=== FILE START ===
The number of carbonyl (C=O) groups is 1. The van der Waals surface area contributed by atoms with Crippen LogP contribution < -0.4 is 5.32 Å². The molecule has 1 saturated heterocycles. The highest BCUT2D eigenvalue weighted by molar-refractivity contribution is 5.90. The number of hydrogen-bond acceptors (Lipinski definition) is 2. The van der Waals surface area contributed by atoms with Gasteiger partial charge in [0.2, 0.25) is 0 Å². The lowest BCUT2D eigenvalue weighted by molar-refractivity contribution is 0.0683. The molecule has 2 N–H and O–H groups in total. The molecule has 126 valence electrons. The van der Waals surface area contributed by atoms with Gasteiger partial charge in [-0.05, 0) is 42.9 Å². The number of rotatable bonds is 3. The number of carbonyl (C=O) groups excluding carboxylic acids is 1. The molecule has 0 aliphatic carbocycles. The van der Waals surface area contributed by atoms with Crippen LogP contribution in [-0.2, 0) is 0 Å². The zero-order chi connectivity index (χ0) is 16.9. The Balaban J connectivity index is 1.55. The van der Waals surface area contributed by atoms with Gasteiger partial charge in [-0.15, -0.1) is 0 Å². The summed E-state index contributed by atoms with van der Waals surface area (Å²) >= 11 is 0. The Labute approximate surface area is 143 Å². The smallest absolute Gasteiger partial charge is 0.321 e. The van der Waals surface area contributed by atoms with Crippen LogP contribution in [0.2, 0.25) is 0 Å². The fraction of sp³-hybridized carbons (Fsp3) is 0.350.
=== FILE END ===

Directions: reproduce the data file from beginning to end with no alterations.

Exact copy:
The number of carbonyl (C=O) groups is 1. The van der Waals surface area contributed by atoms with Crippen LogP contribution < -0.4 is 5.32 Å². The molecule has 1 saturated heterocycles. The highest BCUT2D eigenvalue weighted by molar-refractivity contribution is 5.90. The number of hydrogen-bond acceptors (Lipinski definition) is 2. The van der Waals surface area contributed by atoms with Gasteiger partial charge in [0.2, 0.25) is 0 Å². The lowest BCUT2D eigenvalue weighted by molar-refractivity contribution is 0.0683. The molecule has 2 N–H and O–H groups in total. The molecule has 126 valence electrons. The van der Waals surface area contributed by atoms with Gasteiger partial charge in [-0.05, 0) is 42.9 Å². The number of rotatable bonds is 3. The number of carbonyl (C=O) groups excluding carboxylic acids is 1. The molecule has 0 aliphatic carbocycles. The van der Waals surface area contributed by atoms with Crippen LogP contribution in [-0.2, 0) is 0 Å². The zero-order chi connectivity index (χ0) is 16.9. The Balaban J connectivity index is 1.55. The van der Waals surface area contributed by atoms with Gasteiger partial charge in [-0.15, -0.1) is 0 Å². The summed E-state index contributed by atoms with van der Waals surface area (Å²) >= 11 is 0. The Labute approximate surface area is 143 Å². The smallest absolute Gasteiger partial charge is 0.321 e. The van der Waals surface area contributed by atoms with Crippen LogP contribution in [0.2, 0.25) is 0 Å². The fraction of sp³-hybridized carbons (Fsp3) is 0.350.